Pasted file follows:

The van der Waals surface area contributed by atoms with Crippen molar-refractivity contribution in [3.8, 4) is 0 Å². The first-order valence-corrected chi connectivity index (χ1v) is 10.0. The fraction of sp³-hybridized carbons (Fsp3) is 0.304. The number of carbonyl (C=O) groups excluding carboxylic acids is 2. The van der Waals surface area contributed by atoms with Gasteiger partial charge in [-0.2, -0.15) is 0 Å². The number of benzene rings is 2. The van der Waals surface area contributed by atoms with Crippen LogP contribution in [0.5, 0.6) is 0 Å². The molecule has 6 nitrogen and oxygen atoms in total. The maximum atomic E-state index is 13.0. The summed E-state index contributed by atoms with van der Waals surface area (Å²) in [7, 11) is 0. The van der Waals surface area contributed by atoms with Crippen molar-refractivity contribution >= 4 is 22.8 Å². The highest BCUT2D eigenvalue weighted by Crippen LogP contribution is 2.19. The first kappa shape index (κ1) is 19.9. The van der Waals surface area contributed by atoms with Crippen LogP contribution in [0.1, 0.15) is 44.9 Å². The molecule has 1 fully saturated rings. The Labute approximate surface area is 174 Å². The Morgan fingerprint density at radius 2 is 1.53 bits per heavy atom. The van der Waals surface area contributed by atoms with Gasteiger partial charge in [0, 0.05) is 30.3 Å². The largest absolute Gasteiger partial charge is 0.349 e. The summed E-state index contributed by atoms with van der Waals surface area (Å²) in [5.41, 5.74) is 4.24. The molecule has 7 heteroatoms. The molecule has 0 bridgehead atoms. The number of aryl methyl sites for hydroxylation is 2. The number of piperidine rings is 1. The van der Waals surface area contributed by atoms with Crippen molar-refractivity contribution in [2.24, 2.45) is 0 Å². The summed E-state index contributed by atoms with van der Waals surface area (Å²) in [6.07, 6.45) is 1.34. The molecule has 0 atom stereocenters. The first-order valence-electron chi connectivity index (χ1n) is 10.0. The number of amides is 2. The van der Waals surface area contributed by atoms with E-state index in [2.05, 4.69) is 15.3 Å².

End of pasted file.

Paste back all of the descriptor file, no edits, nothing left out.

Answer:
The van der Waals surface area contributed by atoms with Crippen molar-refractivity contribution in [3.8, 4) is 0 Å². The first-order valence-corrected chi connectivity index (χ1v) is 10.0. The fraction of sp³-hybridized carbons (Fsp3) is 0.304. The number of carbonyl (C=O) groups excluding carboxylic acids is 2. The van der Waals surface area contributed by atoms with Gasteiger partial charge in [-0.2, -0.15) is 0 Å². The number of benzene rings is 2. The van der Waals surface area contributed by atoms with Crippen LogP contribution in [0.5, 0.6) is 0 Å². The molecule has 6 nitrogen and oxygen atoms in total. The maximum atomic E-state index is 13.0. The summed E-state index contributed by atoms with van der Waals surface area (Å²) in [7, 11) is 0. The van der Waals surface area contributed by atoms with Crippen molar-refractivity contribution >= 4 is 22.8 Å². The highest BCUT2D eigenvalue weighted by Crippen LogP contribution is 2.19. The first kappa shape index (κ1) is 19.9. The van der Waals surface area contributed by atoms with Crippen LogP contribution in [0.1, 0.15) is 44.9 Å². The molecule has 1 fully saturated rings. The Labute approximate surface area is 174 Å². The Morgan fingerprint density at radius 2 is 1.53 bits per heavy atom. The van der Waals surface area contributed by atoms with Gasteiger partial charge in [0, 0.05) is 30.3 Å². The largest absolute Gasteiger partial charge is 0.349 e. The summed E-state index contributed by atoms with van der Waals surface area (Å²) in [5.41, 5.74) is 4.24. The molecule has 7 heteroatoms. The molecule has 0 bridgehead atoms. The number of aryl methyl sites for hydroxylation is 2. The number of piperidine rings is 1. The van der Waals surface area contributed by atoms with Crippen molar-refractivity contribution in [2.24, 2.45) is 0 Å². The summed E-state index contributed by atoms with van der Waals surface area (Å²) in [6.07, 6.45) is 1.34. The molecule has 0 atom stereocenters. The first-order valence-electron chi connectivity index (χ1n) is 10.0. The number of amides is 2. The van der Waals surface area contributed by atoms with E-state index in [2.05, 4.69) is 15.3 Å².